Birds of a feather make earthen jar a home together
AN earthen jar in the compound of a house in Kuala Terengganu remains a favourite nesting place for Oriental pied hornbills even after 10 years.
Malaysian Nature Society (Terengganu) vice-chairman Anuar McAfee, who had monitored the site since 2007, said yesterday a hornbill had laid two eggs in it in March.
Its male partner then searched for food, including fruits, bats, frogs and lizards, over the next three months.
Last month, the female hornbill flew out of the jar, located in the backyard of a house in Kampung Tok Jiring, with one fledgling. It flew out with the second fledgling a few days later.
The birds, said McAfee, were expected to return to the jar to nest again next year. Hornbills lay an average of two eggs a year, between January and March.
In 2007, the New Straits Times carried a report of an Oriental pied hornbill that had used the same jar to nest since 2002.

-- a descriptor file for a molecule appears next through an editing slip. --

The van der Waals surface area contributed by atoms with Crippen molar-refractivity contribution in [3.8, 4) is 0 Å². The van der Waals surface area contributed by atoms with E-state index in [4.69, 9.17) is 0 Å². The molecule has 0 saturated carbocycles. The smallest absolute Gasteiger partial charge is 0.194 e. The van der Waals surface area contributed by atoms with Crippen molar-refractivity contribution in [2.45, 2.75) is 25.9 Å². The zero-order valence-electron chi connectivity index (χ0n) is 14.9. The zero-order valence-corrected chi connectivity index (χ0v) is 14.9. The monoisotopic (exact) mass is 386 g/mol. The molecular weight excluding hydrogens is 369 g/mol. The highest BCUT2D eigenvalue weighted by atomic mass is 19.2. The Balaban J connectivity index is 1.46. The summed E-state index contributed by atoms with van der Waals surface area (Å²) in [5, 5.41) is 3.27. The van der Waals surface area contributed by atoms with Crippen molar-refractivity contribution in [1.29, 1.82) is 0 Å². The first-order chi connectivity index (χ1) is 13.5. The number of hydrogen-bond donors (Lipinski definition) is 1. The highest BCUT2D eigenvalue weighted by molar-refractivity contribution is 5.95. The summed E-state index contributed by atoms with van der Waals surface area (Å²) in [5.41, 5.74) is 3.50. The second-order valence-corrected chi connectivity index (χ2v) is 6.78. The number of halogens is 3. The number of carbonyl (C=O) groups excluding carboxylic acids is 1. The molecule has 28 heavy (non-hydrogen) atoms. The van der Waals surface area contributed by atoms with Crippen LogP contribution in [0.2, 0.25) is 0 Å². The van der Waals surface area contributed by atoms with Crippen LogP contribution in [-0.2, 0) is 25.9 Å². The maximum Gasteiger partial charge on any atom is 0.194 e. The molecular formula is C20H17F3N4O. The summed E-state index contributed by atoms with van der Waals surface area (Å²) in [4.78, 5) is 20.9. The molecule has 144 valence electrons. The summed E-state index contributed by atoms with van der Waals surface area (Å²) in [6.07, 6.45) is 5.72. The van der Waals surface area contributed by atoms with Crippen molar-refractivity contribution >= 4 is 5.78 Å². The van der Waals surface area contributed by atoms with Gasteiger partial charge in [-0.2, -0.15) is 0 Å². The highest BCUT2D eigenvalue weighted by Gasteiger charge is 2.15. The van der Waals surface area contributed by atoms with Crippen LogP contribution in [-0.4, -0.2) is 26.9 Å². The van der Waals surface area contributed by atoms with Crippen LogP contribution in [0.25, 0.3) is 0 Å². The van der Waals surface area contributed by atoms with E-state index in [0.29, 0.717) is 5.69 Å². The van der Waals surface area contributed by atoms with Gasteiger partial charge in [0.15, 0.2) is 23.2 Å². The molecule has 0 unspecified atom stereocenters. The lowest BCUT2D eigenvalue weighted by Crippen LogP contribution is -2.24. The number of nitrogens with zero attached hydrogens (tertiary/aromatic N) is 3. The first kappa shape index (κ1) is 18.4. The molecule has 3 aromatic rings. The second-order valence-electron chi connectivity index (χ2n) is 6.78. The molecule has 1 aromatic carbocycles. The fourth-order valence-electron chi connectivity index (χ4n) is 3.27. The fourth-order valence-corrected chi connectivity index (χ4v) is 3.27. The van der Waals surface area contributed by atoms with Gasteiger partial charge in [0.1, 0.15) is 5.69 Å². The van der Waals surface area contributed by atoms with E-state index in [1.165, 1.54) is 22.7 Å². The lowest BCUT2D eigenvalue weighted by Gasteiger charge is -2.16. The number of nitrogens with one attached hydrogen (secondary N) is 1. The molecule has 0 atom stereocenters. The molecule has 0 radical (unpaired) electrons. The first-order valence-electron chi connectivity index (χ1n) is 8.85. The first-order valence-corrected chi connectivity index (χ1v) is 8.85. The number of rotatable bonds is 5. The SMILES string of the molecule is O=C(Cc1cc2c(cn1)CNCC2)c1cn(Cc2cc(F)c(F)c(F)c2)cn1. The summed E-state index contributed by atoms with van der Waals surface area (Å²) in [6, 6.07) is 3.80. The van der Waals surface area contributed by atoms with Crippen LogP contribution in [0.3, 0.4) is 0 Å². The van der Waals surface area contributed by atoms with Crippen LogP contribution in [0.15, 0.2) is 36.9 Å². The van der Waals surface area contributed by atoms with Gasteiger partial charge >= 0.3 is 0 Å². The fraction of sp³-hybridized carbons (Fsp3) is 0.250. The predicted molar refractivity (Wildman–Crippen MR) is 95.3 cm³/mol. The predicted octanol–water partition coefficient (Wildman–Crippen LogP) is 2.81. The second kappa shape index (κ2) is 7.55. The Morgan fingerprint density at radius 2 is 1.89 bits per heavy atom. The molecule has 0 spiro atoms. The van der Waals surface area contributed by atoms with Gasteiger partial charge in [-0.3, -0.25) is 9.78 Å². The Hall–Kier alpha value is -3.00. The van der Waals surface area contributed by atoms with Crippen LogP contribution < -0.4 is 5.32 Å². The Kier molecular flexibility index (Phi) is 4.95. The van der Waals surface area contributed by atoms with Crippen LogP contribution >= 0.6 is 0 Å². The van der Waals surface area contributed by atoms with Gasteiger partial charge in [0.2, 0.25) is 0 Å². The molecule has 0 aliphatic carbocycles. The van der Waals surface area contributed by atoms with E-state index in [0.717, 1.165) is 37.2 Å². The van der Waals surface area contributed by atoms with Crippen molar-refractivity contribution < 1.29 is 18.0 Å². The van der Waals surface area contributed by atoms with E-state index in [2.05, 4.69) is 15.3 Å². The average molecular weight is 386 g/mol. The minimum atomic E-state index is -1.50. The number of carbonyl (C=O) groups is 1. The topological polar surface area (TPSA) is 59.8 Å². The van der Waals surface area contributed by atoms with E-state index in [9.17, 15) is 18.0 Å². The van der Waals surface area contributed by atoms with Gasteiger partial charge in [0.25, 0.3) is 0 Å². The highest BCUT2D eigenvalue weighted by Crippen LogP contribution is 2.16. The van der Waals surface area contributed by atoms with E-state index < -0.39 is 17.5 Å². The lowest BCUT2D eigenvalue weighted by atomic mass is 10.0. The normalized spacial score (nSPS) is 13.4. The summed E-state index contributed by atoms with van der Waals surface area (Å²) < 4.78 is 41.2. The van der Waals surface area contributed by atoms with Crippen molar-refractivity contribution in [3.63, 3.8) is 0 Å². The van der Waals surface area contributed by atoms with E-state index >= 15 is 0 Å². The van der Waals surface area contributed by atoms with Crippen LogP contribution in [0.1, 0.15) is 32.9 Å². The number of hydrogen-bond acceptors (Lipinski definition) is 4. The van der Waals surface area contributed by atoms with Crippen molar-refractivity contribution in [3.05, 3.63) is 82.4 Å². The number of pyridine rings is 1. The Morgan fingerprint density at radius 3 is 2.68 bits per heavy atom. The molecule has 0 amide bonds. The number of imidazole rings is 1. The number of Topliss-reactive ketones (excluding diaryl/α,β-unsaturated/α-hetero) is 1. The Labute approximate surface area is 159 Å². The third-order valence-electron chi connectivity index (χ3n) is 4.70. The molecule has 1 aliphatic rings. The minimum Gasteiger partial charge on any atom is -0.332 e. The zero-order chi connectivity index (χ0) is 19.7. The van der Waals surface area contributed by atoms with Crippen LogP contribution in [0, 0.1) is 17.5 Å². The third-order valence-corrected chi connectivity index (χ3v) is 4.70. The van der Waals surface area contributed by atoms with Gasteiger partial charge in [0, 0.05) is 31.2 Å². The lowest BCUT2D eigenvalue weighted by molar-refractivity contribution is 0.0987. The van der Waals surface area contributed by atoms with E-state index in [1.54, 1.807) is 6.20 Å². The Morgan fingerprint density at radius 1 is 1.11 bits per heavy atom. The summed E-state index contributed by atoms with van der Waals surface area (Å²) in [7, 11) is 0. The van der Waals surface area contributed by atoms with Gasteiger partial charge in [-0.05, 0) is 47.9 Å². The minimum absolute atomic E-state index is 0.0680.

While the species usually nests high up in cavities found in older and larger trees, it has also used earthen jars in three places in the country to raise its young.
Apart from the one in Kampung Tok Jiring, the other jars are in Manir, Terengganu, and Sarbak Bernam, Selangor.
McAfee said: "These jars may provide clues about building artificial nesting boxes for these interesting and important birds.
"Hornbills are in decline and any area that supports their breeding is important."
He said nesting boxes were one way to reduce that decline.
Conservation of hornbills, he said, was especially important in Terengganu, seeing that the state had nine of 10 species found in the country, although two-thirds of the hornbills in the state were threatened.
Apart from the Oriental pied, the state also has the Wrinkled, White Crown, Great, Rhino, Bushy-crested, Helmeted, Wreathed and Black hornbill, most of which can be spotted at Kenyir Lake.
Many Asian hornbills, just as in Malaysia, are threatened because of hunting and habitat losses, with the latter affecting their breeding habits as the birds tend to return to their original nests.
Generally found in healthy forests in Malaysia, hornbills have a long, down-curved bill that is frequently brightly-coloured.
The bill sometimes has a casque on the upper mandible.